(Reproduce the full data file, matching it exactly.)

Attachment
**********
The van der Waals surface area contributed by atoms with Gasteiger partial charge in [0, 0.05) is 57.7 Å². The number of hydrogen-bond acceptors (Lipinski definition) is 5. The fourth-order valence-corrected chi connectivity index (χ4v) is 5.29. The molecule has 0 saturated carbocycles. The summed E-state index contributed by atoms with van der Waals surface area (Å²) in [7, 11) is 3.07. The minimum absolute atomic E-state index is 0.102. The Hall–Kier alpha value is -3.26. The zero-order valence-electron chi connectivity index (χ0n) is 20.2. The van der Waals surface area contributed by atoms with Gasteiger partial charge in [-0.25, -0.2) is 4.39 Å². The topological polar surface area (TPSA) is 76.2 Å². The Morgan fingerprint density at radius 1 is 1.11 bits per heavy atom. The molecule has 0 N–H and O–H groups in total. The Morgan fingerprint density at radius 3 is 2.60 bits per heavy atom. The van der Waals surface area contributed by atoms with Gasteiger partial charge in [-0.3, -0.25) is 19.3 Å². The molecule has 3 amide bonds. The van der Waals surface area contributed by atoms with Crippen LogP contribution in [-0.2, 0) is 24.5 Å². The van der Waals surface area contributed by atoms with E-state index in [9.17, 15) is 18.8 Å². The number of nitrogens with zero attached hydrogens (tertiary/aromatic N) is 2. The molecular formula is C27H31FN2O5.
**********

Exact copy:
The van der Waals surface area contributed by atoms with Gasteiger partial charge in [0, 0.05) is 57.7 Å². The number of hydrogen-bond acceptors (Lipinski definition) is 5. The fourth-order valence-corrected chi connectivity index (χ4v) is 5.29. The molecule has 0 saturated carbocycles. The summed E-state index contributed by atoms with van der Waals surface area (Å²) in [7, 11) is 3.07. The minimum absolute atomic E-state index is 0.102. The Hall–Kier alpha value is -3.26. The zero-order valence-electron chi connectivity index (χ0n) is 20.2. The van der Waals surface area contributed by atoms with Gasteiger partial charge in [-0.25, -0.2) is 4.39 Å². The topological polar surface area (TPSA) is 76.2 Å². The Morgan fingerprint density at radius 1 is 1.11 bits per heavy atom. The molecule has 0 N–H and O–H groups in total. The Morgan fingerprint density at radius 3 is 2.60 bits per heavy atom. The van der Waals surface area contributed by atoms with Gasteiger partial charge in [-0.3, -0.25) is 19.3 Å². The molecule has 3 amide bonds. The van der Waals surface area contributed by atoms with Crippen LogP contribution in [-0.2, 0) is 24.5 Å². The van der Waals surface area contributed by atoms with E-state index in [9.17, 15) is 18.8 Å². The number of nitrogens with zero attached hydrogens (tertiary/aromatic N) is 2. The molecular formula is C27H31FN2O5.